|Running Time:||88 Minutes|
Thirty years have passed, but does this hit comedy still fly smoothly?
When the crew and passengers on an airplane fall ill, the only person that can save them is ex-pilot, Ted Striker. Striker must try to save the plane and all it’s passengers while battling his fear of flying and rescuing his love life – all with the help of on-board doctor, Dr. Rumak.
Despite being a hugely successful comedy, Airplane! is largely centered around an irritating love story between Ted Striker and Elaine Dickinson; this acts as a constant distraction from the main story line with Striker and Dickinson’s past being repeatedly mentioned. However this back story is essential as a starting point for character growth and does set up a large amount of comedy elements, as well as adding an engaging side to two of the leads.
Writers/directors Jim Abrahams and the Zucker Brothers succeed in creating a funny film, largely by undermining the action genre throughout, “My squadron ships out tomorrow. We’re bombing the storage depots at Daiquiri at 1800 hours. We’re coming in from the north, below their radar.” “When will you be back?” “I can’t tell you that. It’s classified.” It’s scenes like this that really solidify the film’s lighthearted hilarity by maintaining its quick and witty dialogue.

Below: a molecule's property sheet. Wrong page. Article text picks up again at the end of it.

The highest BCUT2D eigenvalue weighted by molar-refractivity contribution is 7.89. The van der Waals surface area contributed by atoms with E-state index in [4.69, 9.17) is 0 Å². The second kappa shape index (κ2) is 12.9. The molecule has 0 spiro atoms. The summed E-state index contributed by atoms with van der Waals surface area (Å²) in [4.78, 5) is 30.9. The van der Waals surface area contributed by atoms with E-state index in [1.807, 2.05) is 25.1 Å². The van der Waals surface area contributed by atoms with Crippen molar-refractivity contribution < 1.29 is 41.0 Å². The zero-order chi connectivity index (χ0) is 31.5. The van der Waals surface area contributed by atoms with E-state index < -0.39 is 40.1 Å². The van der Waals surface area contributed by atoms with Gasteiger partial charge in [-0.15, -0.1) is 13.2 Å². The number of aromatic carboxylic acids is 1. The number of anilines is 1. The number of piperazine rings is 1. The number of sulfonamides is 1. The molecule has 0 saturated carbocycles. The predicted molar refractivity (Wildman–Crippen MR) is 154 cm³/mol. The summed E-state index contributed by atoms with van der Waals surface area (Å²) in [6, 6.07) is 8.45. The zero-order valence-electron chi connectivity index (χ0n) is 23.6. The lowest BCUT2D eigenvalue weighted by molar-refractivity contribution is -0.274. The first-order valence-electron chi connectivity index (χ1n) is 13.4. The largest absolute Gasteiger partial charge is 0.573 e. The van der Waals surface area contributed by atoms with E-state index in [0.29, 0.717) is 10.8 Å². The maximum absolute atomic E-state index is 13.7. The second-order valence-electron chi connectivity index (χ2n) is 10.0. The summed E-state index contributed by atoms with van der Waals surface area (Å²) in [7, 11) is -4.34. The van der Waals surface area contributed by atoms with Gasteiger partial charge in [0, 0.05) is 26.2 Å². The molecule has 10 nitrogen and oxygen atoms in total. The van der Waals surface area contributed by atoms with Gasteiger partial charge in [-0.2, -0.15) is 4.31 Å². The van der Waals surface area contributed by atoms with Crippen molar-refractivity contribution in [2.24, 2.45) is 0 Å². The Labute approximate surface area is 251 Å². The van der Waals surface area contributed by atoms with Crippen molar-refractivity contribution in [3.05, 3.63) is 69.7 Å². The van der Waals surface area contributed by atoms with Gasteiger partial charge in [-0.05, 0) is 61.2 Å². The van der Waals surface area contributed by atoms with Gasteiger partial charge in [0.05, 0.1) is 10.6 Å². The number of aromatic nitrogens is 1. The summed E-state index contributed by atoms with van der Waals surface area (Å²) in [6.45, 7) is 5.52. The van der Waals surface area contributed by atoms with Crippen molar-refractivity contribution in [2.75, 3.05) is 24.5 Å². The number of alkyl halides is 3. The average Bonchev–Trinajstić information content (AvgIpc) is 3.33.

The film is packed with some brilliant names, but specifically the stand out star is undoubtably Leslie Nielsen as Dr Rumak – he’s introduced mid-way through and develops a fantastic dynamic with almost the whole cast. His most regular interaction is with Striker and Dickinson and by offering one-liners and hilariously useless information he completes an integral three-pronged beacon for the story and comedy to revolve around. In addition to Nielsen, appearances from Peter Graves and a cameo from basketball star, Kareem Abdul-Jabbar enlarge the film and make it more welcoming to the audience with so many different stars interacting and making jokes.
The string of laughs and entertaining one-liners in Airplane! overpowers any problems in the story line to create one of the best slapstick movies ever made.